More books by Reamy Jansen: Two Ways of Not Hearing and My Drive, A Natural History are both at Finishing Line Press in Georgetown, KY. Two Ways of Not Hearing covers issues of mortality and constancy and the threats of getting older. My Drive is a series of linked prose poems about commuting to work and going solo to the unknown
Hamilton Stone's newest provisional member is Shelley Ettinger. Her upcoming novel is Vera's Will, which ranges the twentieth century from the Kishinev pogrom
to American homophobia in the nineteen-twenties-- to the struggle for GLBT rights in the nineteen-seventies! See Shelley's blog.
Hamilton Stone Review #30 Winter-Spring 2014 has lots of great reading: Poetry by Gale Acuff, Kevin Carey, Michelle Disler, Doug Draime, Susan J. Erickson, Kate Falvey, William Ford, Benjamin Goluboff, Howie Good, Hannah Greenberg, Michael Hettich, Charlene Langfur, Catherine Morocco, Keith Moul, Frederick Pollack, Mary Ann Rockwell, Gerard Sarnat, and David Trame; Fiction by Ellen Alexander Conley, Arturo Desimone, Priscilla Jolly, Edith Konecky, and Jane Stark; and Nonfiction by Gretchen Clark, Chelsey Clammer, Bruce Colbert, Catherine Mauk, and Jay Hansford C. Vest.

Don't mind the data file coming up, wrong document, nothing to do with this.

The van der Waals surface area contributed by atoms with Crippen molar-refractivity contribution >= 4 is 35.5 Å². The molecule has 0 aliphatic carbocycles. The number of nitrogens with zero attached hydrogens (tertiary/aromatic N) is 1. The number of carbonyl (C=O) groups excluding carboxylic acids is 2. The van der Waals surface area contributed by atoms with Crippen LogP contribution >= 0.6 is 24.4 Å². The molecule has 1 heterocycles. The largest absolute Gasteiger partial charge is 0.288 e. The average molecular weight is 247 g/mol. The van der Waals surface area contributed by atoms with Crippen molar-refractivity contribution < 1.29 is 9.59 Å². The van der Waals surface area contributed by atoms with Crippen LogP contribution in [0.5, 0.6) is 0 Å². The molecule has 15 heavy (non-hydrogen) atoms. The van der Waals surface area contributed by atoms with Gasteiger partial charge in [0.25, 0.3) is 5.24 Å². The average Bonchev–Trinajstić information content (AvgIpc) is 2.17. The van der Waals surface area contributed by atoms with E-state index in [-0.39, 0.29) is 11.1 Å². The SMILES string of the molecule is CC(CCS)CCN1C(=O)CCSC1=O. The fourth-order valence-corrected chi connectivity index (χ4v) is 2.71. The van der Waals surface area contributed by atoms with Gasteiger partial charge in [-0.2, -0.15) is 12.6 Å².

Trina Carter in Foreword Reviews says of Miguel Ortiz's new Hamilton Stone novel Parental Sins,"Drawing on folkloric traditions, Miguel Antonio Ortiz explores themes of sin and salvation, guilt and atonement, betrayal and forgiveness....By turns philosophical and metaphorical, he manages to poke fun at 'the viability of sin' while considering what it means to have inherited from our original parents 'the guilt that requires having to expiate timeand again the crime of having eaten the apple.'"
Hamilton Stone Editions poet, James Cervantes read from his new book, From Mr. Bondo's Unshared Life Tuesday, December 10, 2013, 7:00 PM at Changing Hands Bookstorein Tempe, Arizona.